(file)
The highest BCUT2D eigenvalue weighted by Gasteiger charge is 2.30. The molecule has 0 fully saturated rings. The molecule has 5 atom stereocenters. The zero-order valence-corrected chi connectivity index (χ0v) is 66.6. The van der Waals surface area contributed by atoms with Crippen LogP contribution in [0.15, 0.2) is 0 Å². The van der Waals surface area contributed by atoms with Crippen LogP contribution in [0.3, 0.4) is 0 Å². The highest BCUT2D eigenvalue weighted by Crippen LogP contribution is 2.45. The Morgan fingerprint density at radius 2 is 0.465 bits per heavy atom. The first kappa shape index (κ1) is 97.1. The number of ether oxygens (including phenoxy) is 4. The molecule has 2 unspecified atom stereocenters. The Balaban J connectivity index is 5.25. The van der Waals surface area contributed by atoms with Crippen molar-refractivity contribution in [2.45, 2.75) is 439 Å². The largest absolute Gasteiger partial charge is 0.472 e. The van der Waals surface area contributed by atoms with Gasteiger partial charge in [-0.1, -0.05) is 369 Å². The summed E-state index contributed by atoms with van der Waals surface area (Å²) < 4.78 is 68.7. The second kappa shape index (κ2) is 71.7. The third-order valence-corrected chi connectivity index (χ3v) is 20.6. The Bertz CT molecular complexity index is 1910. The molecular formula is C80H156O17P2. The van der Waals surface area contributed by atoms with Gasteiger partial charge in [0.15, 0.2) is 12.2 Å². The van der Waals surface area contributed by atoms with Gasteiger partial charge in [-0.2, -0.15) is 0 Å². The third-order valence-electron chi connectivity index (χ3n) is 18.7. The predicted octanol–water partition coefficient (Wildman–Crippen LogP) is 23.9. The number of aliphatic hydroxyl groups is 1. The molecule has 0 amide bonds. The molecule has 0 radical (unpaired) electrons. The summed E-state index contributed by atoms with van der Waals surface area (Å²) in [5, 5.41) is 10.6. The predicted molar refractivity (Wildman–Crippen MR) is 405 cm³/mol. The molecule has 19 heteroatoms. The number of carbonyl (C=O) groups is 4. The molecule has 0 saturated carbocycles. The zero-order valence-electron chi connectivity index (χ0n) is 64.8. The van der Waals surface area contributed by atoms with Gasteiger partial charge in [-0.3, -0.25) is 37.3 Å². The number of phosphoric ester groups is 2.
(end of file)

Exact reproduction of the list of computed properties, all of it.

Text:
The highest BCUT2D eigenvalue weighted by Gasteiger charge is 2.30. The molecule has 0 fully saturated rings. The molecule has 5 atom stereocenters. The zero-order valence-corrected chi connectivity index (χ0v) is 66.6. The van der Waals surface area contributed by atoms with Crippen LogP contribution in [0.15, 0.2) is 0 Å². The van der Waals surface area contributed by atoms with Crippen LogP contribution in [0.3, 0.4) is 0 Å². The highest BCUT2D eigenvalue weighted by Crippen LogP contribution is 2.45. The Morgan fingerprint density at radius 2 is 0.465 bits per heavy atom. The first kappa shape index (κ1) is 97.1. The number of ether oxygens (including phenoxy) is 4. The molecule has 2 unspecified atom stereocenters. The Balaban J connectivity index is 5.25. The van der Waals surface area contributed by atoms with Crippen molar-refractivity contribution in [2.45, 2.75) is 439 Å². The largest absolute Gasteiger partial charge is 0.472 e. The van der Waals surface area contributed by atoms with Gasteiger partial charge in [-0.1, -0.05) is 369 Å². The summed E-state index contributed by atoms with van der Waals surface area (Å²) < 4.78 is 68.7. The second kappa shape index (κ2) is 71.7. The third-order valence-corrected chi connectivity index (χ3v) is 20.6. The Bertz CT molecular complexity index is 1910. The molecular formula is C80H156O17P2. The van der Waals surface area contributed by atoms with Gasteiger partial charge in [0.15, 0.2) is 12.2 Å². The van der Waals surface area contributed by atoms with Gasteiger partial charge in [-0.2, -0.15) is 0 Å². The third-order valence-electron chi connectivity index (χ3n) is 18.7. The predicted octanol–water partition coefficient (Wildman–Crippen LogP) is 23.9. The number of aliphatic hydroxyl groups is 1. The molecule has 0 amide bonds. The molecule has 0 radical (unpaired) electrons. The summed E-state index contributed by atoms with van der Waals surface area (Å²) in [5, 5.41) is 10.6. The predicted molar refractivity (Wildman–Crippen MR) is 405 cm³/mol. The molecule has 19 heteroatoms. The number of carbonyl (C=O) groups is 4. The molecule has 0 saturated carbocycles. The zero-order valence-electron chi connectivity index (χ0n) is 64.8. The van der Waals surface area contributed by atoms with Gasteiger partial charge in [-0.3, -0.25) is 37.3 Å². The number of phosphoric ester groups is 2.